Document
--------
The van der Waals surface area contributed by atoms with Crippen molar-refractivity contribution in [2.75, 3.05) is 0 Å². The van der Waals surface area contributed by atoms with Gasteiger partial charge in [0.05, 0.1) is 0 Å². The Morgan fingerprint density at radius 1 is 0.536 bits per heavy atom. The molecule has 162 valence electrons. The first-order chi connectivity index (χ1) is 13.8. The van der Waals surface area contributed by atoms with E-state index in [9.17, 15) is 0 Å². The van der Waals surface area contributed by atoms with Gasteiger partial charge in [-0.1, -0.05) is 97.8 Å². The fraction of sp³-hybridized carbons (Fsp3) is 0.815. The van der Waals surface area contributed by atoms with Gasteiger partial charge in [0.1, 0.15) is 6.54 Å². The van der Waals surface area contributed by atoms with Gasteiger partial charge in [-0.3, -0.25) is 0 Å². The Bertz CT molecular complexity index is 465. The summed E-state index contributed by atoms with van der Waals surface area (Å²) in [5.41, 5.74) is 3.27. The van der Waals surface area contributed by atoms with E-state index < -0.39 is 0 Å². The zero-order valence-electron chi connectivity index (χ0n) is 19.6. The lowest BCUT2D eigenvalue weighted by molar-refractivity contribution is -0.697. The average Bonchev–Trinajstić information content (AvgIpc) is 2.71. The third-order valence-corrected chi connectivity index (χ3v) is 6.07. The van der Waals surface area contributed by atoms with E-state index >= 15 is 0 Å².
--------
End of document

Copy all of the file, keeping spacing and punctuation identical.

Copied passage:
The van der Waals surface area contributed by atoms with Crippen molar-refractivity contribution in [2.75, 3.05) is 0 Å². The van der Waals surface area contributed by atoms with Gasteiger partial charge in [0.05, 0.1) is 0 Å². The Morgan fingerprint density at radius 1 is 0.536 bits per heavy atom. The molecule has 162 valence electrons. The first-order chi connectivity index (χ1) is 13.8. The van der Waals surface area contributed by atoms with E-state index in [9.17, 15) is 0 Å². The van der Waals surface area contributed by atoms with Gasteiger partial charge in [-0.1, -0.05) is 97.8 Å². The fraction of sp³-hybridized carbons (Fsp3) is 0.815. The van der Waals surface area contributed by atoms with Gasteiger partial charge in [0.1, 0.15) is 6.54 Å². The van der Waals surface area contributed by atoms with Gasteiger partial charge in [-0.3, -0.25) is 0 Å². The Bertz CT molecular complexity index is 465. The summed E-state index contributed by atoms with van der Waals surface area (Å²) in [5.41, 5.74) is 3.27. The van der Waals surface area contributed by atoms with E-state index < -0.39 is 0 Å². The zero-order valence-electron chi connectivity index (χ0n) is 19.6. The lowest BCUT2D eigenvalue weighted by molar-refractivity contribution is -0.697. The average Bonchev–Trinajstić information content (AvgIpc) is 2.71. The third-order valence-corrected chi connectivity index (χ3v) is 6.07. The van der Waals surface area contributed by atoms with E-state index >= 15 is 0 Å².